31 March 2014


I awoke this morning excited about the day. Paul was in Sydney on a three-day trip that I declined to join for many reasons, one being that I am pretty sure we have seen each other every single day since February 2. Nothing against my husband - I do love being with him when he's not annoying me or elbowing me in the eyeball (it may have happened this evening) - but even people who like each other need space.

While I am confident that I would have loved spending four days in Sydney (I would have had to fly out a day ahead of Paul), attending Hillsong services and eating first-world food, the decision of whether or not to go on the last-minute trip was too much pressure. I had things I needed to accomplish over the weekend, including finishing a book that my internet library would be revoking on Monday and I really wanted to finish that book.

Saturday morning I drove Paul to the airport for his 7:30 show and drove to the Airways. I had decided to start the day with coffee and a breakfast that someone else would prepare. I enjoyed most of my undercooked omelet with all the fixings and sank into my chair shaded from the ever-more-boiling sun's rays in the open-air restaurant overlooking the runway while reading my electronic TIME magazine.

It was a beautiful day, the temperature creeping toward  90 before 9 and a faint breeze hitting me like someone gently blowing air through pursed lips. The birds were almost as loud as the planes on the runway below.

I kept myself busy throughout the day but remained on the compound. I spent the afternoon at the pool following an internet pilates video and relaxed the rest of the evening. Though I had a plan to be asleep at 7:30, an evening call from my favorite Megan that kept me awake much later.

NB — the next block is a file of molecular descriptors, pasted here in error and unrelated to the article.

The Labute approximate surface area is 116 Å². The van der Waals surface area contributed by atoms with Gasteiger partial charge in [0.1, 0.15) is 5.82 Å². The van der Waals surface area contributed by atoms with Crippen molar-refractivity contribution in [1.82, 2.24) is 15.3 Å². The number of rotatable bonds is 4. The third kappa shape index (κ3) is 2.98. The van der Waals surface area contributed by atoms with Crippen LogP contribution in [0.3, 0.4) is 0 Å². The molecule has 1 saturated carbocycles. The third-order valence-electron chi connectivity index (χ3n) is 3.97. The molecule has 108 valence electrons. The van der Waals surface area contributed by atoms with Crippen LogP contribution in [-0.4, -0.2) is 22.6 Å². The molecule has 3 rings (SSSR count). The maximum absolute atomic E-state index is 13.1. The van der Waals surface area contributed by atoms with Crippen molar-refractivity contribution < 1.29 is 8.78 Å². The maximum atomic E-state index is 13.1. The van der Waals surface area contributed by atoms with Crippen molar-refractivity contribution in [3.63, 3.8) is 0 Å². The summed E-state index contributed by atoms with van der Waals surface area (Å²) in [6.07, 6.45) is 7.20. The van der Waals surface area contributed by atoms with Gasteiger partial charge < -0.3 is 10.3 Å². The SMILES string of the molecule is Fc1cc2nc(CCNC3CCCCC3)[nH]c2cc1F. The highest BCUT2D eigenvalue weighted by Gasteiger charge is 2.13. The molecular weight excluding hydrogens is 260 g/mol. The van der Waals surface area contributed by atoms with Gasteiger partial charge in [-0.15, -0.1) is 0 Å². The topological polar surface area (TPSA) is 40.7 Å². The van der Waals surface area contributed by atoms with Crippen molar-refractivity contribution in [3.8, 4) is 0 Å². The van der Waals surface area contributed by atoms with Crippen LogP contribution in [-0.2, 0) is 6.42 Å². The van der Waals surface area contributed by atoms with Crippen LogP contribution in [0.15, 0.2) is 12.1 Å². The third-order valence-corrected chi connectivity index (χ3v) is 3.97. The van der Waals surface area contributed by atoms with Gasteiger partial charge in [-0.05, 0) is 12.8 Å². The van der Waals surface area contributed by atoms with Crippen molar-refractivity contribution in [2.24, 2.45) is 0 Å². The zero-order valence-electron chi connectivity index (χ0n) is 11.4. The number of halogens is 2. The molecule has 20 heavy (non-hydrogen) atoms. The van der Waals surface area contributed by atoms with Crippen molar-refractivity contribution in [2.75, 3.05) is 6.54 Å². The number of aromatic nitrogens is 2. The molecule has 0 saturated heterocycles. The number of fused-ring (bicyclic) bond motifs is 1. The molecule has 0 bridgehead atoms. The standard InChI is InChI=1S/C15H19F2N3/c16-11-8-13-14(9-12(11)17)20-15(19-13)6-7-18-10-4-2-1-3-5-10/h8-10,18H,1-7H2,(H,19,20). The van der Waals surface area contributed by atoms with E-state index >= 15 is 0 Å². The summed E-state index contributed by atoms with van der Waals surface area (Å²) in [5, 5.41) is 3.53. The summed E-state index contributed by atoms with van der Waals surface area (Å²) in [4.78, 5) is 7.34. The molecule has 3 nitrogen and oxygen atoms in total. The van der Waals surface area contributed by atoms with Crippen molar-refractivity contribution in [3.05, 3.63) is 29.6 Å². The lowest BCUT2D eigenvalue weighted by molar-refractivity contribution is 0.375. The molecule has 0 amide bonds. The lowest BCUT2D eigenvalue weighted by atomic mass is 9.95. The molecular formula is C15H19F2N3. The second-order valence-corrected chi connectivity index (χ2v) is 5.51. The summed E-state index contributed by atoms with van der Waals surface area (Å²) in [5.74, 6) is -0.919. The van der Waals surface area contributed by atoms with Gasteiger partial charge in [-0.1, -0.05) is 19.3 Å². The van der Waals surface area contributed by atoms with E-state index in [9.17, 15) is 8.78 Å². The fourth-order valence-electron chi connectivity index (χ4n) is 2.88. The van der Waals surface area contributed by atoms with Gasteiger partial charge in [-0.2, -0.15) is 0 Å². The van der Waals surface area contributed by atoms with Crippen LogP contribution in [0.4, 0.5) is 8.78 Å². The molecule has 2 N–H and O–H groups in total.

Sunday started out with an ambition: stay in bed for as long as possible. I have heard the term "lazy Sunday" but rarely do anything to align with the term. Of course, every other day in my life could quite possibly be construed as lazy.

Reading in bed worked out well; eating in bed did not. I watched two television shows all day and read portions of two books. Sunday was a boring day. I got bored. I suddenly wished Paul was back because even his annoyances would be something to keep me occupied.

This morning I awoke with vigor. I was excited. The sun was again shining (O.K. it shines practically every day). Paul was on his way home. I was ready for a morning coffee. It had been months since I had visited Duffy, so I decided to make a little trip to the edge of town.

After another impromptu phone conversation from an American friend that moved back my intended time frame, I headed out in a now-uncommon state: I was dressed in cropped jeans, real loafer-type shoes, I had done my hair and I had a bit of makeup on my face. I don't look this good when I go to the grocery store but my energy this morning made me want to put forth effort. And I had the time while chatting.

I practically skipped out of the house, sunglasses on my face, hopping down the 42 stone stairs that led to the parking area. I hopped into the drivers seat, rolled down the windows and picked a CD: Carrie Underwood's Blown Away. I drove down the hill excited to have the sun and wind on my face since I had only once the week before left the compound.